Twitter is banning political advertising

- October 31, 2019 3 MIN READ


Twitter will ban political advertising globally from next month, with founder and CEO Jack Dorsey arguing that the current regime has “significant ramifications that today’s democratic infrastructure may not be prepared to handle”.

His announcement, justified in a long thread on Twitter, puts the micro-blogging site in stark contrast to Facebook, whose CEO recently ruled out banning political ads, arguing the move would favour incumbent politicians.

Refuting that point Dorsey said “many social movements reach massive scale without any political advertising”.

The move was welcomed by the Democratic candidate President Donald Trump defeated in 2016, Hilary Clinton, who said on Twitter that “This is the right thing to do for democracy in America and all over the world”.

A few hours earlier Clinton also took a swipe at Facebook saying: “Facebook’s decision to allow false information in political advertisements is appalling. Voters are being confronted by millions of pieces of misinformation. A world where up is down and down is up is a world where democracy can’t thrive.”

While Trump, a prolific tweeter with more than 66 million followers, has yet to respond, a spokesperson for his re-election campaign labelled it as “another attempt by the left to silence Trump”.

The Twitter ban will take effect from November 22. Dorsey promised to release the company’s full policy on the ban by November 15.

The US goes back into campaign mode shortly with the 2020 presidential election due in November 2020 amid an ongoing debate about fake news and misinformation in political campaigning and heightened concerns about political interference via social media by outside nations seeking to influence voter outcomes.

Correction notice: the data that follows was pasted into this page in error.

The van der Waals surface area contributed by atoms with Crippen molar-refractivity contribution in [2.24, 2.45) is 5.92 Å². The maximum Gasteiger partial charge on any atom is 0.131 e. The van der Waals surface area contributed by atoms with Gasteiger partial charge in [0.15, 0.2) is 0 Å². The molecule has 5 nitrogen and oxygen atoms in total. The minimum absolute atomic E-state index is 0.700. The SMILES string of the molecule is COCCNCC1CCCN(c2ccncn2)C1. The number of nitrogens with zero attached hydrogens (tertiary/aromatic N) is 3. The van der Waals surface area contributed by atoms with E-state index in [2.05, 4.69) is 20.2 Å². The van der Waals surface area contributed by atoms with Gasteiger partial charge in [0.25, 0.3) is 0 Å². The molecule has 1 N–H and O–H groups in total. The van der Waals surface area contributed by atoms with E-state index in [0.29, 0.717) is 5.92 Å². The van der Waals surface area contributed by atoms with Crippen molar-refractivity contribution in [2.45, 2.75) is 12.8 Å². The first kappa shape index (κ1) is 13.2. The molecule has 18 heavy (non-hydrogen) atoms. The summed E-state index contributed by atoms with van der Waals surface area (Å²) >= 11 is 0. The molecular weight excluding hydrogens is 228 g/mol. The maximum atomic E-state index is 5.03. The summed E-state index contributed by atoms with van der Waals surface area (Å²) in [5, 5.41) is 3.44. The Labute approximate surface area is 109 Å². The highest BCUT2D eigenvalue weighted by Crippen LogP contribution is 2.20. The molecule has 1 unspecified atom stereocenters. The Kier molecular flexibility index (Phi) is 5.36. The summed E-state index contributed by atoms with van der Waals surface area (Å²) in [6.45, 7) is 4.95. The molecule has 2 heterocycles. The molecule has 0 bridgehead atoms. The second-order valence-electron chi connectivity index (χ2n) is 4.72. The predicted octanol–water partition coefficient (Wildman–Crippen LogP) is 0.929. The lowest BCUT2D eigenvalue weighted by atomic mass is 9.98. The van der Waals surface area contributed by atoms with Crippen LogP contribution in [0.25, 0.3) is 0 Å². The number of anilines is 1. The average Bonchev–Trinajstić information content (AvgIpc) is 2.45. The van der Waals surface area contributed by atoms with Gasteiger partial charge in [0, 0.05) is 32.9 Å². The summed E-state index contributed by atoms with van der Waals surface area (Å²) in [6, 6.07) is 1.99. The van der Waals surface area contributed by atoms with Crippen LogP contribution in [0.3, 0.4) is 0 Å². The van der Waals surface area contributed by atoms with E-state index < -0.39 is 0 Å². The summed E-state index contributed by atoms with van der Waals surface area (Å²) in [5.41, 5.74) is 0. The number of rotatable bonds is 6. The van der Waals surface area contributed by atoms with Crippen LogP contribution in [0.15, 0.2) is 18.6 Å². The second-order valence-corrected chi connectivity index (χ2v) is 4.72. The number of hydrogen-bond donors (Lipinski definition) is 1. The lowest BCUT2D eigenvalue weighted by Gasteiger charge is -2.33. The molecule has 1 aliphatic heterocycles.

Dorsey’s statement on the ban statement says:

“A political message earns reach when people decide to follow an account or retweet. Paying for reach removes that decision, forcing highly optimized and targeted political messages on people. We believe this decision should not be compromised by money.
“While internet advertising is incredibly powerful and very effective for commercial advertisers, that power brings significant risks to politics, where it can be used to influence votes to affect the lives of millions.
“Internet political ads present entirely new challenges to civic discourse: machine learning-based optimization of messaging and micro-targeting, unchecked misleading information, and deep fakes. All at increasing velocity, sophistication, and overwhelming scale.
“These challenges will affect ALL internet communication, not just political ads. Best to focus our efforts on the root problems, without the additional burden and complexity taking money brings. Trying to fix both means fixing neither well, and harms our credibility.

“For instance, it‘s not credible for us to say: “We’re working hard to stop people from gaming our systems to spread misleading info, buuut if someone pays us to target and force people to see their political ad…well…they can say whatever they want!

“We considered stopping only candidate ads, but issue ads present a way to circumvent. Additionally, it isn’t fair for everyone but candidates to buy ads for issues they want to push. So we’re stopping these too.
“We’re well aware we‘re a small part of a much larger political advertising ecosystem. Some might argue our actions today could favor incumbents. But we have witnessed many social movements reach massive scale without any political advertising. I trust this will only grow.
“In addition, we need more forward-looking political ad regulation (very difficult to do). Ad transparency requirements are progress, but not enough. The internet provides entirely new capabilities, and regulators need to think past the present day to ensure a level playing field.
“We’ll share the final policy by 11/15, including a few exceptions (ads in support of voter registration will still be allowed, for instance). We’ll start enforcing our new policy on 11/22 to provide current advertisers a notice period before this change goes into effect.

“This isn’t about free expression. This is about paying for reach. And paying to increase the reach of political speech has significant ramifications that today’s democratic infrastructure may not be prepared to handle. It’s worth stepping back in order to address.”